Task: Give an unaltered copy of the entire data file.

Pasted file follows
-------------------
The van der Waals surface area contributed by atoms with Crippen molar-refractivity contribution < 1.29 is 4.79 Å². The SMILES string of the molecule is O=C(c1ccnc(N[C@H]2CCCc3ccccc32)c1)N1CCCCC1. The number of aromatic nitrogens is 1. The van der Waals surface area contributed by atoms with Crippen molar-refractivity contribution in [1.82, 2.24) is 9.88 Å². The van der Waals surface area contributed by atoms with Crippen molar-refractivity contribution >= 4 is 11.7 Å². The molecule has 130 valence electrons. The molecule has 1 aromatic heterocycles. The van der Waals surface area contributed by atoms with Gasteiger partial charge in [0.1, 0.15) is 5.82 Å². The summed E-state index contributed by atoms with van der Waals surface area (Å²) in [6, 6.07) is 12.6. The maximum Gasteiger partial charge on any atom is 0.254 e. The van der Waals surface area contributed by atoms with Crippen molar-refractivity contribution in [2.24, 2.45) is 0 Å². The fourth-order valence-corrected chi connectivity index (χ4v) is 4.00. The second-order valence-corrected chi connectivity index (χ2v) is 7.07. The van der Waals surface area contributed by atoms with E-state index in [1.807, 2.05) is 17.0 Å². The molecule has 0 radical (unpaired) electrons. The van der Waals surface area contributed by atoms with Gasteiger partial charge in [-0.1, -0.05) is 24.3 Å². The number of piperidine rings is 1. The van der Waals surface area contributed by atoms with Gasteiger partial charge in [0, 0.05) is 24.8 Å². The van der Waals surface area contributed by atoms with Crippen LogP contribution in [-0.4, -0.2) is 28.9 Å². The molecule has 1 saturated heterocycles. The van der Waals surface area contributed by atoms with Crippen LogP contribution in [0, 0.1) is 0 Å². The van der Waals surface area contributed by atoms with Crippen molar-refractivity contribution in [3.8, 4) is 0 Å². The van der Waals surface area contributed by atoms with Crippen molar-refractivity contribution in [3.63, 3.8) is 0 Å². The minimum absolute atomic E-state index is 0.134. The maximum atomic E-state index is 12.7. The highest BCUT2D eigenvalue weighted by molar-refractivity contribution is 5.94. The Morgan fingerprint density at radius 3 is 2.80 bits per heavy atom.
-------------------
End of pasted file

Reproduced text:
The van der Waals surface area contributed by atoms with Crippen molar-refractivity contribution < 1.29 is 4.79 Å². The SMILES string of the molecule is O=C(c1ccnc(N[C@H]2CCCc3ccccc32)c1)N1CCCCC1. The number of aromatic nitrogens is 1. The van der Waals surface area contributed by atoms with Crippen molar-refractivity contribution in [1.82, 2.24) is 9.88 Å². The van der Waals surface area contributed by atoms with Crippen molar-refractivity contribution >= 4 is 11.7 Å². The molecule has 130 valence electrons. The molecule has 1 aromatic heterocycles. The van der Waals surface area contributed by atoms with Gasteiger partial charge in [0.1, 0.15) is 5.82 Å². The summed E-state index contributed by atoms with van der Waals surface area (Å²) in [6, 6.07) is 12.6. The maximum Gasteiger partial charge on any atom is 0.254 e. The van der Waals surface area contributed by atoms with Crippen molar-refractivity contribution in [2.24, 2.45) is 0 Å². The fourth-order valence-corrected chi connectivity index (χ4v) is 4.00. The second-order valence-corrected chi connectivity index (χ2v) is 7.07. The van der Waals surface area contributed by atoms with E-state index in [1.807, 2.05) is 17.0 Å². The molecule has 0 radical (unpaired) electrons. The van der Waals surface area contributed by atoms with Gasteiger partial charge in [-0.1, -0.05) is 24.3 Å². The number of piperidine rings is 1. The van der Waals surface area contributed by atoms with Gasteiger partial charge in [0, 0.05) is 24.8 Å². The van der Waals surface area contributed by atoms with Crippen LogP contribution in [-0.4, -0.2) is 28.9 Å². The molecule has 1 saturated heterocycles. The van der Waals surface area contributed by atoms with Crippen LogP contribution in [0, 0.1) is 0 Å². The van der Waals surface area contributed by atoms with Crippen molar-refractivity contribution in [3.8, 4) is 0 Å². The van der Waals surface area contributed by atoms with Crippen molar-refractivity contribution in [3.63, 3.8) is 0 Å². The minimum absolute atomic E-state index is 0.134. The maximum atomic E-state index is 12.7. The highest BCUT2D eigenvalue weighted by molar-refractivity contribution is 5.94. The Morgan fingerprint density at radius 3 is 2.80 bits per heavy atom.